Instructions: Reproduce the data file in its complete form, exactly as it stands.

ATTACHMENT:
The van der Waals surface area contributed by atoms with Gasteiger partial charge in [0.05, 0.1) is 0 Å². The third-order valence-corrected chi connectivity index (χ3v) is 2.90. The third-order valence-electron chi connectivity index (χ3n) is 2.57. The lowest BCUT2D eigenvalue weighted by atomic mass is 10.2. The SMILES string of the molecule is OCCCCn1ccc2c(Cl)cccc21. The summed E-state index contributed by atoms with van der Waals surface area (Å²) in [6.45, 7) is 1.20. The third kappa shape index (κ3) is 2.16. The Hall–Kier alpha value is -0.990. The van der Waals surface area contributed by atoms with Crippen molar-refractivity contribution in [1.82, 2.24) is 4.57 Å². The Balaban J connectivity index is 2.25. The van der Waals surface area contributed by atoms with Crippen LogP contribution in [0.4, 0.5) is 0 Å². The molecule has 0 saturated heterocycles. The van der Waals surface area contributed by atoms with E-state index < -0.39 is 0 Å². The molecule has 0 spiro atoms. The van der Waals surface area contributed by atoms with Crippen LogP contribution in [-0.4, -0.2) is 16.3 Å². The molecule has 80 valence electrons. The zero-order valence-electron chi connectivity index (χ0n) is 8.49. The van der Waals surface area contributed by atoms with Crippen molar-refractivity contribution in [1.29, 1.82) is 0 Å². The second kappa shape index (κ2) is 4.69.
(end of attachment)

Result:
The van der Waals surface area contributed by atoms with Gasteiger partial charge in [0.05, 0.1) is 0 Å². The third-order valence-corrected chi connectivity index (χ3v) is 2.90. The third-order valence-electron chi connectivity index (χ3n) is 2.57. The lowest BCUT2D eigenvalue weighted by atomic mass is 10.2. The SMILES string of the molecule is OCCCCn1ccc2c(Cl)cccc21. The summed E-state index contributed by atoms with van der Waals surface area (Å²) in [6.45, 7) is 1.20. The third kappa shape index (κ3) is 2.16. The Hall–Kier alpha value is -0.990. The van der Waals surface area contributed by atoms with Crippen molar-refractivity contribution in [1.82, 2.24) is 4.57 Å². The Balaban J connectivity index is 2.25. The van der Waals surface area contributed by atoms with Crippen LogP contribution in [0.4, 0.5) is 0 Å². The molecule has 0 saturated heterocycles. The van der Waals surface area contributed by atoms with E-state index < -0.39 is 0 Å². The molecule has 0 spiro atoms. The van der Waals surface area contributed by atoms with Crippen LogP contribution in [-0.4, -0.2) is 16.3 Å². The molecule has 80 valence electrons. The zero-order valence-electron chi connectivity index (χ0n) is 8.49. The van der Waals surface area contributed by atoms with Crippen molar-refractivity contribution in [1.29, 1.82) is 0 Å². The second kappa shape index (κ2) is 4.69.